Europe

French election: Hollande wants 75% tax on top earners

  • 1 March 2012
  • From the section Europe
  • comments
Francois Hollande washes a cow as he visits the Paris international agricultural fair, 28 February
Image caption Mr Hollande visited the Paris international agricultural fair on Tuesday

The Socialist favourite in France's presidential election, Francois Hollande, has said top earners should pay 75% of their income in tax.

"Above 1m euros [£847,000; $1.3m], the tax rate should be 75% because it's not possible to have that level of income," he said.

Speaking on prime time TV, he promised that if elected, he would undo tax breaks enacted by Nicolas Sarkozy.

The tax proposal was condemned by his political opponents.

Opinion polls suggest the gap between the Socialist candidate and Mr Sarkozy has narrowed.

The two are tipped to reach the run-off on 6 May, after eliminating other rivals on 22 April.

Taxation for the rich has become a hot campaign issue, with tax advisers in neighbouring Switzerland saying that higher taxes for the wealthy in France could spark an exodus, Reuters news agency reports.

Many of France's richest celebrities already live abroad.

'Patriotic' tax

The French right-of-centre newspaper Le Figaro reports that Mr Hollande's announcement on the TF1 channel appeared to take party colleagues by surprise.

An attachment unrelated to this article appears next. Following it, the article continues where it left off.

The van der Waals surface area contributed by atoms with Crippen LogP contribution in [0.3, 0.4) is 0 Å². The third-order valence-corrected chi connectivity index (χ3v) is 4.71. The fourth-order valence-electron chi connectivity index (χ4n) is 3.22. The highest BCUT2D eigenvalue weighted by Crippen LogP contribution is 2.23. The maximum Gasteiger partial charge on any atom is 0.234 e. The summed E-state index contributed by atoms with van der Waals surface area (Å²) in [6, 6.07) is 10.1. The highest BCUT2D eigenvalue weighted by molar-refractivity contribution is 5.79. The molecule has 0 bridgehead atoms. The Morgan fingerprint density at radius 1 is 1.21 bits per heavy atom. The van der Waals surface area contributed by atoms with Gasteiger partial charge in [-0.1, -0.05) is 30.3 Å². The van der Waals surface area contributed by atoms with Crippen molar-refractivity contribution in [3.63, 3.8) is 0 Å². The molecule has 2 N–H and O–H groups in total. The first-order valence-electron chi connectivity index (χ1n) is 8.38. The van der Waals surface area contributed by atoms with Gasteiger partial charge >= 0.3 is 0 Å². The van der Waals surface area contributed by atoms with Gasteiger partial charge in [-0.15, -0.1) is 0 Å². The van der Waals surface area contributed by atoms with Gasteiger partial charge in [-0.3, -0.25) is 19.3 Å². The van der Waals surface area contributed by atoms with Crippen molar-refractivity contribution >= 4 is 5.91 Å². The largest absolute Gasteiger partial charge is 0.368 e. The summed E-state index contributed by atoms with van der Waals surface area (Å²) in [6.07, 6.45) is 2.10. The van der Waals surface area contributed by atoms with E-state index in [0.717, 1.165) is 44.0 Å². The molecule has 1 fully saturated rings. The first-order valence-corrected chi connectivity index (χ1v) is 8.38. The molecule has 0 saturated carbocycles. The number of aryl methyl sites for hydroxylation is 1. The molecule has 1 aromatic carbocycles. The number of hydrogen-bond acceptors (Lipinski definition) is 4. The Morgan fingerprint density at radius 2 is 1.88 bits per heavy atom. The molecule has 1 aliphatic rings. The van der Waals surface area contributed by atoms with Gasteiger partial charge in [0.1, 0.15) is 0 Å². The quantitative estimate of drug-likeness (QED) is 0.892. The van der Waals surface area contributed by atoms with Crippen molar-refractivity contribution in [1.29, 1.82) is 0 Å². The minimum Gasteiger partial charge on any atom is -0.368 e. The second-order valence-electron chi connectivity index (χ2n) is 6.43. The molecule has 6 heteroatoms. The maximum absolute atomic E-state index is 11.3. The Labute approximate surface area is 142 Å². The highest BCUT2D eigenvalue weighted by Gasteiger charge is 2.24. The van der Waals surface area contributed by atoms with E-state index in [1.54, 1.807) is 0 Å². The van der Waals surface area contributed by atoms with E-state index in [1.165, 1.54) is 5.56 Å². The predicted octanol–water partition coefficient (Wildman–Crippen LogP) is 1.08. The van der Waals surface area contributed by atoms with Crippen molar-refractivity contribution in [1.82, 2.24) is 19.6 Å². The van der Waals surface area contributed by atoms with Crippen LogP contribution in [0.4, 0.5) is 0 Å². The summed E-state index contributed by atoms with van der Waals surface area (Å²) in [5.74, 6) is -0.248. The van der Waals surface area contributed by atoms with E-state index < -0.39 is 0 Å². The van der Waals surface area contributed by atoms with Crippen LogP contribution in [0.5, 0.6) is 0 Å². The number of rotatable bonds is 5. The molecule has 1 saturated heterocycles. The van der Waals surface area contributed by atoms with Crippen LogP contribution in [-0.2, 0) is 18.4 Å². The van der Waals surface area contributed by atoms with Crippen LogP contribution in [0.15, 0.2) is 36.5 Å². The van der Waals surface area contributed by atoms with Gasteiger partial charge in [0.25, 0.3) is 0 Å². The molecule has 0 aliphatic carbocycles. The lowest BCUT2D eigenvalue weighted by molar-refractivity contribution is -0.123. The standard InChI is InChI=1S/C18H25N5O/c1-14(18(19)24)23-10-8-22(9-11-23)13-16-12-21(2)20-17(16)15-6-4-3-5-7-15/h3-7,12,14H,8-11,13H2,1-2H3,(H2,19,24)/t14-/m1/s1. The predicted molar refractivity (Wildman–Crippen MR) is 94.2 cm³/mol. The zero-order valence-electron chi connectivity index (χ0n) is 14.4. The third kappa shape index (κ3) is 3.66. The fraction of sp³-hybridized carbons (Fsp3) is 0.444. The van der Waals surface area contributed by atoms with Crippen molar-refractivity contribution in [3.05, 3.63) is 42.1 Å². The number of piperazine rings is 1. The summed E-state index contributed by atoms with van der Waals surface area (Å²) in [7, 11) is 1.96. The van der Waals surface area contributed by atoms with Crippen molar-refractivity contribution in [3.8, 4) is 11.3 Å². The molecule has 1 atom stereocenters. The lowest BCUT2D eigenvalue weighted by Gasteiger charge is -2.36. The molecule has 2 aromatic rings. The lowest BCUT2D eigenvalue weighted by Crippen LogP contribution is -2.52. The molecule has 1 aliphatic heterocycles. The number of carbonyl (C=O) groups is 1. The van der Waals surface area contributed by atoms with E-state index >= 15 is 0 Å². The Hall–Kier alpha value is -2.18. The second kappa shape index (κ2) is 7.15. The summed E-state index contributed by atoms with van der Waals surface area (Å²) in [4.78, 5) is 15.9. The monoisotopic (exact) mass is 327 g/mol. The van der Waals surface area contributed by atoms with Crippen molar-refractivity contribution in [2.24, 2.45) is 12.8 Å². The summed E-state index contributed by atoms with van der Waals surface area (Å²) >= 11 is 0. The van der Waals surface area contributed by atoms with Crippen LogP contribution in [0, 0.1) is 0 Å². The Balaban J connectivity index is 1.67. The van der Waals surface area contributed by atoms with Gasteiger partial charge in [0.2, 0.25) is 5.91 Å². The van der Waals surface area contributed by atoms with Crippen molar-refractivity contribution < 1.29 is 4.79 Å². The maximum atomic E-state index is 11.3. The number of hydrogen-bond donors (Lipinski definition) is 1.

Jerome Cahuzac, responsible for budgetary affairs on Mr Hollande's campaign team, was questioned about the 75% rate on another channel, France 2, just minutes afterwards.

"You are asking me about a declaration which, for my part, I haven't heard," he said.

Mr Hollande himself renewed his call on Tuesday, saying the 75% rate on people earning more than one million euros a year was "a patriotic act".

"It's a signal that has been sent, a message of social cohesion, there is an effort to be made," he explained.

"It is patriotic to agree to pay a supplementary tax to get the country back on its feet."

Centrist presidential candidate Francois Bayrou dismissed the idea.

He told another TV channel, BFMTV: "I think it was [French film director Michel] Audiard who used the rather rough phrase: the rubbish-ometer [French: deconnometre] is working overtime."

Ministers from Mr Sarkozy's ruling UMP party also attacked the proposal.

Francois Hollande "invents a new tax every week without ever proposing the smallest saving", said Budget Minister Valerie Pecresse and Foreign Minister Alain Juppe denounced the plan as "fiscal confiscation".

When Mr Sarkozy came to power in 2007, he introduced a "tax shield" that capped tax at 50% of all income.

Related Internet links

The BBC is not responsible for the content of external Internet sites